Notes from Arden
On Saturday, October 17, plaintiffs representing L.A’s. intimate theater community, and consisting of Equity members and some plaintiffs from the 1989 lawsuit against AEA that resulting in a Settlement Agreement, filed a lawsuit in the U.S. District Court for the Central Division of California for breaching that Settlement Agreement (among other complaints), but have not yet served the Union, in the hopes of bringing AEA back to the negotiating table.
“Mednick is perhaps L.A.’S most entrenched playwright, having resided in Southern California since 1975 and writing singularly poetical-spiritual works saturated in wry, existential and sometimes morbid wit. Mednick was the the driving force behind the Padua Playwrights Festival, founded in 1978 and home to the likes of Sam Shepard and Maria Irene Fornes – a festival performed outdoors in the foothills of Claremont. It was at this festival the Mednick premiered is epic The Coyote Cycle.” — BY GRAY PALMER
Got It Covered
“Two 16 year-old students, performing in the Kentigern College production of Sweeney Todd, had to be rushed to the hospital on opening night with neck wounds, which they received during the show. There’s not much else to be said here, though I suspect we can safely assume the incident occurred when evil Sweeney, The Demon Barber of Fleet Street, “swung his razor high” on a couple of his victims.” — by PAUL BIRCHALL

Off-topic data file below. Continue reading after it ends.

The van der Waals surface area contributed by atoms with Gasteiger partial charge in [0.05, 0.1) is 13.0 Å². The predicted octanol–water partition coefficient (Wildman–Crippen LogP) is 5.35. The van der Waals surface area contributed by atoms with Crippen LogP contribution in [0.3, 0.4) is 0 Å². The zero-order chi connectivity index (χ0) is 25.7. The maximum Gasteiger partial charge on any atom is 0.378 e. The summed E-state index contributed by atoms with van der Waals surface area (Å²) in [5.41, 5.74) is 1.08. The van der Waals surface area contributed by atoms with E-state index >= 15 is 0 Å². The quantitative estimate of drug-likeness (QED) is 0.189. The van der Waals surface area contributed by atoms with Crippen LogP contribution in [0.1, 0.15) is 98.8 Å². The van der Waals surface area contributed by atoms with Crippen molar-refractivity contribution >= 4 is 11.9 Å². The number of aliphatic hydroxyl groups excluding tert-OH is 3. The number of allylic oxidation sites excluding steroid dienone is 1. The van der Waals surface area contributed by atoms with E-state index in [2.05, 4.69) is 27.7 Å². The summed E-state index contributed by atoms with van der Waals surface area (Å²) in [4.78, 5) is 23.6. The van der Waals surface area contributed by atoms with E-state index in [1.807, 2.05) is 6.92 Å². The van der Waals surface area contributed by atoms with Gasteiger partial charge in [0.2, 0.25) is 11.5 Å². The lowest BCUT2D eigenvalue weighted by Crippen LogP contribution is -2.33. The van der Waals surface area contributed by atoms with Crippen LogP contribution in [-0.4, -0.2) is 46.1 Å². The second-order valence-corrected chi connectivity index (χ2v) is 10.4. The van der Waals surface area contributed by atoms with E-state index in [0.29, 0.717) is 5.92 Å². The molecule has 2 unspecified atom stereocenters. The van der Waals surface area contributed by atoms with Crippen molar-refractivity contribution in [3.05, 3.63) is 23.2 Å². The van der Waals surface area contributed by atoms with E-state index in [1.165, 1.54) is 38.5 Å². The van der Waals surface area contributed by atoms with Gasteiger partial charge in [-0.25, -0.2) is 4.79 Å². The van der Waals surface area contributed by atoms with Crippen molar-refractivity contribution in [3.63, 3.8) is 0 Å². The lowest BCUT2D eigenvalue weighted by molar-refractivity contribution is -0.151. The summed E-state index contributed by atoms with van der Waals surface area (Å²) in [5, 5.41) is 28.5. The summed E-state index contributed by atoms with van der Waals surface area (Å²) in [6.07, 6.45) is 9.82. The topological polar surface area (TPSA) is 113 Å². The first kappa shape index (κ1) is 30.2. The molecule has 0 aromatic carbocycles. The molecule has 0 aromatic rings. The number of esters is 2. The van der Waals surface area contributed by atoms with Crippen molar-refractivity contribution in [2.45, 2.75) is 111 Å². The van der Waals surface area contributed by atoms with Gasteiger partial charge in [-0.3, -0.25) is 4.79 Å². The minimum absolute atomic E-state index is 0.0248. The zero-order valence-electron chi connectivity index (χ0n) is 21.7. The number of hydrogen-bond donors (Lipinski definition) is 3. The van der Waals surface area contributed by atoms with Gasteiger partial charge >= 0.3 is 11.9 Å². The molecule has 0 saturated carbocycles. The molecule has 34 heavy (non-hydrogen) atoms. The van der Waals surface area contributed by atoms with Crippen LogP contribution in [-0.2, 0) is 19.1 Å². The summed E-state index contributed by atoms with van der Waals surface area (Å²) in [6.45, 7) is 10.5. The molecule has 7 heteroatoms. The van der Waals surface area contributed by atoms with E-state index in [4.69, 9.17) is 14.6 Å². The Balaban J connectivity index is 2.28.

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Like probably everyone else of my generation, my entry point into the theater was through the musicals, back when they embodied rather than aped the pop music of the time, when one’s piano teacher would breathlessly announce on arrival that he had in hand pirated copies of the latest sheet music from the newest Broadway hit.
The Summer of our (Dis)Content
JOHN STEPPLING’s essay on the causes of our theater’s irrelevance, and what to do about it: “New York’s Mayor Lindsay gave money to theater artists during the “Fun City” years, and off-off Broadway was one of the results. Maria Irene Fornes, Sam Shepard, Murray Mednick, Ronnie Tavel, Cafe Cino, LaMama, etc. etc. etc. This marked the last collective radical experimental theater movement of any sort in the U.S.”